my father past and I am the pr, need money to pay debts and I have someone to buy property now.
Family Law Attorney
Unless the house is a specific bequest and there are other estate assets to pay estate bills, you call sell the house for estate expenses. The sale proceeds need to go into the estate account and cannot be used for your personal debts unless you have authority to make a partial distribution.
Please note that I am answering this question as a service through Avvo but not as your attorney and no attorney-client relationship is established by this posting. An attorney-client relationship can only be established through signing a Fee Agreement and paying the necessary advanced fees.
Estate Planning Attorney
I recommend that you consult with a local attorney before selling the property. Some states require that you obtain a court order allowing you to sell the property prior to sale.
Please note that I am answering this question as a service through Avvo but not as your attorney and no attorney-client relationship is established by this posting.
Elder Law Attorney
That's your job as PR... sell the stuff, pay the bills, distribute the left-overs...
This is not legal advice. I am not your lawyer. You are not my client. You cannot rely on my response to your question. My response to your question is probably worth exactly what you paid for it. You don't get to sue me for anything. If you'd like to sue me, well you have to hire me first. Here's how you can hire me! #1 Call: 1-888-463-2843 #2 Email: firstname.lastname@example.org #3 See me on TV! www.woodtv.com - go to the Ask the Expert tab! #4 Listen to my radio show (2 full hours every week!) www.woodradio.com - go to the podcast section.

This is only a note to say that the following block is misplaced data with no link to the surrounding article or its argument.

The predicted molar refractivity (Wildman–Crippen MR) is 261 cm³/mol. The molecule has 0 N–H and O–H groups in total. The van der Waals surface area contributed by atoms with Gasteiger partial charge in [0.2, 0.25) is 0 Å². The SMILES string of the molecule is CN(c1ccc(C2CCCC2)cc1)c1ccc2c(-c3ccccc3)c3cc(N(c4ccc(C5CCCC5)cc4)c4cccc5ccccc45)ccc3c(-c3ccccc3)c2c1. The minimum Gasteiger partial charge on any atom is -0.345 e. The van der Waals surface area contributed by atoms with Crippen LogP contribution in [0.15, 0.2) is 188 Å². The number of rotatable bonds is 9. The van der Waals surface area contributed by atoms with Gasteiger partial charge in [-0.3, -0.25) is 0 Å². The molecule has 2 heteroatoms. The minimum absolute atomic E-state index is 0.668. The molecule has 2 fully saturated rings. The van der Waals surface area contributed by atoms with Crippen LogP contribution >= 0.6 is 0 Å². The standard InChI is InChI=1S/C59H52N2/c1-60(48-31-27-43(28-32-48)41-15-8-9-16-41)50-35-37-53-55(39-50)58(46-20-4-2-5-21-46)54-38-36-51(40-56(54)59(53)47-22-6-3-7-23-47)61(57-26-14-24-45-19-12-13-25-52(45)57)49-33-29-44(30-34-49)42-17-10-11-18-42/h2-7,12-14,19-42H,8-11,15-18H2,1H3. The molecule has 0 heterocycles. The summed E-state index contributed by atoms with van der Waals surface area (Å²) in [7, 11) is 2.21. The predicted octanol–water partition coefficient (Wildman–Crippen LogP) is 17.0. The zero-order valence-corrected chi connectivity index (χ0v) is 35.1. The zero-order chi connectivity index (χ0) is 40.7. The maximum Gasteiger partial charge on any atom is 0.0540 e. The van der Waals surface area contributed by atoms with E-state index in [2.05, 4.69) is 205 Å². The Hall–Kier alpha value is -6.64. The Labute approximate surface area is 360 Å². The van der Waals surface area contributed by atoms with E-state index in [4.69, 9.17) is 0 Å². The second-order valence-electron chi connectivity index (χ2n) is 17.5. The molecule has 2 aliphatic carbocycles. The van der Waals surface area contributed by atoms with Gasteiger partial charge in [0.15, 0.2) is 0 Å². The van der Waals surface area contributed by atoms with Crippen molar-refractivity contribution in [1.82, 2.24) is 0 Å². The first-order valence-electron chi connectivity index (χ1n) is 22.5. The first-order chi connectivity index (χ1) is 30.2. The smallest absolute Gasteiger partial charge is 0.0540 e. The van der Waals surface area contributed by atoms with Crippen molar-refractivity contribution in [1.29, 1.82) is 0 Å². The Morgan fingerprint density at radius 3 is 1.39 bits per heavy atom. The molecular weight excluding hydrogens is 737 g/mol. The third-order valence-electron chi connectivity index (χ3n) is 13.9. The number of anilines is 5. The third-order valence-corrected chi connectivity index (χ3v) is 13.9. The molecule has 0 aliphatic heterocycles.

Real Estate Attorney
Some of my learned colleagues from other jurisdictions have answered this, and you really do need to see a DC lawyer with some experience in probate. DC has a complex probate code and rule that changed significantly in the 1980's and in 1995. It matters when your decedent died. It also matters whether the estate is a supervised probate or an unsupervised probate. Finally, you need to look at your Letters of Administration to see if there are any bond-driven or other restrictions on your powers as a PR to sell property. So, the answer is Yes, but you might need a Verified Petition to Sell and you might need an appraisal, as well as waivers of other IPs. My suggestion is to consult with counsel.
Reading an answer on the Internet does not create an attorney-client relationship. You are represented by me when we have both signed a retainer agreement (on paper or electronically) and some money has changed hands. Usually, you will have been asked specific questions about your situation and all potential conflicts of interest will have been resolved. Until then, you have no more right to rely on this answer than if you read it in a novel.